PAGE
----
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Serm. who is greater than my heart, and knoweth I. all things.

4. I thought on my ways. It may be herein implied, I have done it frequently.

I thought on my ways : This is a pradise, which I have supposed to be incumbent on me. The heat of action, and the hurrie and businesse of life, occasion much inconfideration. And various circumstances there are, which throw us off our guard : and temptations prevail, before we are aware.

Various are the temptations of this world. And my strong affections are apt to carry me beyond the bounds of reason. In the multitude of my words, in my many thoughts and actions, I fear there has not wanted some, if not much fin and follie. I have therefore thought it, in the course of my life, a fit and proper practise, frequently to review my conduct, and call my-self to an account, and not to suffer any long space of time to pass, without this exercise of my mind.

5. I thought on my ways: and when I did fo, I carefully compared them with the rule of right; the reason of things, and the revealed will of God.

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As already observed, I have recollected SERM. my past conduct: I have reviewed it serioully. I. and deliberatly: sincerely and impartially : and frequently, laying hold of all fit opportunities for so doing. And whenever I did so, it was my concern, carefully to compare my actions by the rule of right; the reason of things, and the will of God, as revealed in his word,

I then observed the intrinsic excellence, and the beauty and comelinefse of virtue, and all holinesse : and the real evil and foul deformity of vice. I discerned the reasonableneffe and perfection of God's precepts : that what he commands is fit to be done, and that what he forbids ought to be avoided by every rational being. All the statutes of Pl. xix. 8. the Lord are right, and fhould be steadily regarded by his creatures. I perceived therefore, that all my thoughts and actions, which agreed not with the rule of God's word, were foolish and wicked, such as ought to be condemned by me, of which I have reason to be alhamed, and for which I now humble and abase my-self. All fuch actions have been contrarie to the will and pleasure of my sovereign, and unsuitable to the dig

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Serm. nity of my nature. And all the while I I. have wandered from the right way of holi .

nesse and obedience to God, I have been weakening and finking the powers

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my mind, and have more and more indisposed my-self for the enjoyment of true happinesle,

6. I thought on my ways : and when I did so, I considered the several advantages I have enjoyed, and the peculiar obligations I. have been under : and was thereby led to take notice of the many aggravations of my transgressions, and my defects. .

Every thing contrarie to truth, purity and righteousnesse is evil, in all beings who have reason and understanding. But the guilt of transgressors encreases in proportion to the knowledge they have of the will of God, and the reasonablenesse and equitablenesse of what is required of them. Some have clearer discoveries concerning duty, than others. And by the many blessings, vouchsafed them in the course of Providence, they have been laid under special obligations to attend to the indications of the divine mind.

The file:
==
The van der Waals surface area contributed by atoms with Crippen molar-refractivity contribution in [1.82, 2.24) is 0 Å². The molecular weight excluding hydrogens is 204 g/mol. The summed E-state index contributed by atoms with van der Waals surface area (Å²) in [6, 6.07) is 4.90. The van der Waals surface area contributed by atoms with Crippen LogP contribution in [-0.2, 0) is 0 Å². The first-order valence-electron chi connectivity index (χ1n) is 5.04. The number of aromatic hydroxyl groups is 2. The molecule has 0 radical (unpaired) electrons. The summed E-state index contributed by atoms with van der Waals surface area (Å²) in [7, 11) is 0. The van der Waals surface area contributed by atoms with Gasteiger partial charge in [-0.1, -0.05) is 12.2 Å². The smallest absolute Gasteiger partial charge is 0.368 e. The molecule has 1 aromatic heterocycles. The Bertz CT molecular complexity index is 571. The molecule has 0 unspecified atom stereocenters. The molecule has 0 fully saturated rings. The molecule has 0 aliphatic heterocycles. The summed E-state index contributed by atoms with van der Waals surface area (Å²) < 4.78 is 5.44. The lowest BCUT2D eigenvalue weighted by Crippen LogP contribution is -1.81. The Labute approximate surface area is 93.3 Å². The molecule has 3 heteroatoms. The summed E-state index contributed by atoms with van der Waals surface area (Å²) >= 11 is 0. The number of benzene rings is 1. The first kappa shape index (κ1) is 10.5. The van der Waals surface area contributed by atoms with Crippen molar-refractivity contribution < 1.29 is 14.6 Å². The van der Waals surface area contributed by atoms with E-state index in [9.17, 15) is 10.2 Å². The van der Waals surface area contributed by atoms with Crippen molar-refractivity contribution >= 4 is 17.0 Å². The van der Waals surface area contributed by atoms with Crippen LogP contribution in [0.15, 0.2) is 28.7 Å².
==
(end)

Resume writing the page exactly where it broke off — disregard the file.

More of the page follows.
When I thought on my ways, I could not but own this to be my case. The divine

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will, and motives to obey it, have been often Serm, set before me in a clear and affecting man

I. I have had many means and helps for preventing fin, and securing a virtuous conduct. And the favours of divine Providence have laid me under strong obligations to emprove those helps, and to excel, and be steady in virtue.

I fee reason therefore to own, that I have acted against convictions of duty, and that by temptation I have been induced to act contrarie to resolutions, formerly made. I can recollect too, that I have not kept that strict watch over my-self

, which I knew to be fit and needful in this present world, so beset with dangerous snares and temptations.

Upon the whole, in recollecting and reviewing my conduct I discerned many things, for which no good excuse or apologie can be made: and therefore, I saw great reason to condemn and blame my self on that account. And considering the advantages, which I have enjoyed ; my many past transgressions, and

my still remaining defects are attended with no small aggravations.

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Serm. 7. I thought on my ways, and confidered J: the rewards and encouragements of virtuous

conduct, and fincere obedience to God : and the fad consequences of sin, and the unavoidable ruin and miserie of such as persist in it.

For a difference there is in things, as I am fully persuaded, and see plain reason to believe. And God, the Lord and Governour of the world, is perfectly righteous and holy. And he certainly will some time make a difference between the obedient and faithful, and the disobedient and unfaithful

among his creatures. It is altogether fit and reasonable, he should do so. It is impossible therefore for me to reconcile the hopes of happinefse with wilful fin, perlisted in, and unrepented of. It must be confessed, and forsaken : or I can never think of finding mercie with God, fo as to entertain any prospect of the reward, that shall be bestowed on the righteous.

This is what is implied in the duty of consideration, or thinking on our ways.

II. Let

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